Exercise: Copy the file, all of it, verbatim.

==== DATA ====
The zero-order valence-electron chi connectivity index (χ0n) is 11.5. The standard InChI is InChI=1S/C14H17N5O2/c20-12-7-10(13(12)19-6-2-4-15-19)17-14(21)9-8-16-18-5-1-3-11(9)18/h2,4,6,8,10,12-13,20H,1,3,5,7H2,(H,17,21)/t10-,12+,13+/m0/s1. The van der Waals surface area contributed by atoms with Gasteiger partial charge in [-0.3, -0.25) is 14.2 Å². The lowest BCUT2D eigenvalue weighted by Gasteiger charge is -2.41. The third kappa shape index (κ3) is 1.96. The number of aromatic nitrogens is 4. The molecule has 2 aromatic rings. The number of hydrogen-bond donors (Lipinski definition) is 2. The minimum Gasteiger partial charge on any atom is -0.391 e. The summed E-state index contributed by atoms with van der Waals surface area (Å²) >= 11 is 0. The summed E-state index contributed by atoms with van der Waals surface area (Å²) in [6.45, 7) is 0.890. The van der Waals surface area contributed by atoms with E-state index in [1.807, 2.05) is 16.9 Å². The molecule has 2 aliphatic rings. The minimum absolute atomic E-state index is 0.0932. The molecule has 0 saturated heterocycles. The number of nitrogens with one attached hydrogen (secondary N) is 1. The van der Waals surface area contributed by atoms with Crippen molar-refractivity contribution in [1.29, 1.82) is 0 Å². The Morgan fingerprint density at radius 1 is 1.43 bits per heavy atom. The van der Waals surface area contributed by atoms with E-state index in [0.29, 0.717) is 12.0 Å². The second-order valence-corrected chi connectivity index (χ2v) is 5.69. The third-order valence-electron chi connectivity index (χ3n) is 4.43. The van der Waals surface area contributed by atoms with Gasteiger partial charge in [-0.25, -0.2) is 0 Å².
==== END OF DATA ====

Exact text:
The zero-order valence-electron chi connectivity index (χ0n) is 11.5. The standard InChI is InChI=1S/C14H17N5O2/c20-12-7-10(13(12)19-6-2-4-15-19)17-14(21)9-8-16-18-5-1-3-11(9)18/h2,4,6,8,10,12-13,20H,1,3,5,7H2,(H,17,21)/t10-,12+,13+/m0/s1. The van der Waals surface area contributed by atoms with Gasteiger partial charge in [-0.3, -0.25) is 14.2 Å². The lowest BCUT2D eigenvalue weighted by Gasteiger charge is -2.41. The third kappa shape index (κ3) is 1.96. The number of aromatic nitrogens is 4. The molecule has 2 aromatic rings. The number of hydrogen-bond donors (Lipinski definition) is 2. The minimum Gasteiger partial charge on any atom is -0.391 e. The summed E-state index contributed by atoms with van der Waals surface area (Å²) >= 11 is 0. The summed E-state index contributed by atoms with van der Waals surface area (Å²) in [6.45, 7) is 0.890. The van der Waals surface area contributed by atoms with E-state index in [1.807, 2.05) is 16.9 Å². The molecule has 2 aliphatic rings. The minimum absolute atomic E-state index is 0.0932. The molecule has 0 saturated heterocycles. The number of nitrogens with one attached hydrogen (secondary N) is 1. The van der Waals surface area contributed by atoms with Crippen molar-refractivity contribution in [1.29, 1.82) is 0 Å². The Morgan fingerprint density at radius 1 is 1.43 bits per heavy atom. The van der Waals surface area contributed by atoms with E-state index in [0.29, 0.717) is 12.0 Å². The second-order valence-corrected chi connectivity index (χ2v) is 5.69. The third-order valence-electron chi connectivity index (χ3n) is 4.43. The van der Waals surface area contributed by atoms with Gasteiger partial charge in [-0.25, -0.2) is 0 Å².